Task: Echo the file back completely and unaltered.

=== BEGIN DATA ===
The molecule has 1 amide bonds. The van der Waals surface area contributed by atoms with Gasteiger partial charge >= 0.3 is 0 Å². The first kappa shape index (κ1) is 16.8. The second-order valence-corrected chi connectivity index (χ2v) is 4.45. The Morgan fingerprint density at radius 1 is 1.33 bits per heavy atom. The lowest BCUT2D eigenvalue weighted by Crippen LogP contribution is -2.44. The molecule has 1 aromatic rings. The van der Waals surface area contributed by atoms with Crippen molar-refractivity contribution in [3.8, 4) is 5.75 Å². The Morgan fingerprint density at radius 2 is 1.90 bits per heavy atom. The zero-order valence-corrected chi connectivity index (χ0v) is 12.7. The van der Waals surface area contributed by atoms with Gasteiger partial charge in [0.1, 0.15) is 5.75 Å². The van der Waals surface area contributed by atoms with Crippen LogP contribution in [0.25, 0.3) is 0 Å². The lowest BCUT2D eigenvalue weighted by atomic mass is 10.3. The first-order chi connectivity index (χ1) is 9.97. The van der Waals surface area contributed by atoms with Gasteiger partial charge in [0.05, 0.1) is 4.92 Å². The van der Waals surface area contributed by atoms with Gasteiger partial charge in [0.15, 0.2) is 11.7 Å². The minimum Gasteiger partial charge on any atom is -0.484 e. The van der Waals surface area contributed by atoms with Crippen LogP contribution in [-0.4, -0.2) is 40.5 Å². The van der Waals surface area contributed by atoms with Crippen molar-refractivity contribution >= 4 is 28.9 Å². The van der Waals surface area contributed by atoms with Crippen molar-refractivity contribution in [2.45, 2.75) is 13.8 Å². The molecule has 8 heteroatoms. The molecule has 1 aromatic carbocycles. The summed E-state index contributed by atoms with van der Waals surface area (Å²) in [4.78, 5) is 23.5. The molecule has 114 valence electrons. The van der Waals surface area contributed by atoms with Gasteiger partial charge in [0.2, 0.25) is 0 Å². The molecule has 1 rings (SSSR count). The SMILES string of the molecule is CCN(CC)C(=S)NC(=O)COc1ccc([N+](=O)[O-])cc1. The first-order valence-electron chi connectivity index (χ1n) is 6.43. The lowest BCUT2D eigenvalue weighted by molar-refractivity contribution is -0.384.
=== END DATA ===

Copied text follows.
The molecule has 1 amide bonds. The van der Waals surface area contributed by atoms with Gasteiger partial charge >= 0.3 is 0 Å². The first kappa shape index (κ1) is 16.8. The second-order valence-corrected chi connectivity index (χ2v) is 4.45. The Morgan fingerprint density at radius 1 is 1.33 bits per heavy atom. The lowest BCUT2D eigenvalue weighted by Crippen LogP contribution is -2.44. The molecule has 1 aromatic rings. The van der Waals surface area contributed by atoms with Crippen molar-refractivity contribution in [3.8, 4) is 5.75 Å². The Morgan fingerprint density at radius 2 is 1.90 bits per heavy atom. The zero-order valence-corrected chi connectivity index (χ0v) is 12.7. The van der Waals surface area contributed by atoms with Gasteiger partial charge in [0.1, 0.15) is 5.75 Å². The van der Waals surface area contributed by atoms with Crippen LogP contribution in [0.25, 0.3) is 0 Å². The lowest BCUT2D eigenvalue weighted by atomic mass is 10.3. The first-order chi connectivity index (χ1) is 9.97. The van der Waals surface area contributed by atoms with Gasteiger partial charge in [0.05, 0.1) is 4.92 Å². The van der Waals surface area contributed by atoms with Gasteiger partial charge in [0.15, 0.2) is 11.7 Å². The minimum Gasteiger partial charge on any atom is -0.484 e. The van der Waals surface area contributed by atoms with Crippen LogP contribution in [-0.4, -0.2) is 40.5 Å². The van der Waals surface area contributed by atoms with Crippen molar-refractivity contribution >= 4 is 28.9 Å². The van der Waals surface area contributed by atoms with Crippen molar-refractivity contribution in [2.45, 2.75) is 13.8 Å². The molecule has 8 heteroatoms. The molecule has 1 aromatic carbocycles. The summed E-state index contributed by atoms with van der Waals surface area (Å²) in [4.78, 5) is 23.5. The molecule has 114 valence electrons. The van der Waals surface area contributed by atoms with Gasteiger partial charge in [0.2, 0.25) is 0 Å². The molecule has 1 rings (SSSR count). The SMILES string of the molecule is CCN(CC)C(=S)NC(=O)COc1ccc([N+](=O)[O-])cc1. The first-order valence-electron chi connectivity index (χ1n) is 6.43. The lowest BCUT2D eigenvalue weighted by molar-refractivity contribution is -0.384.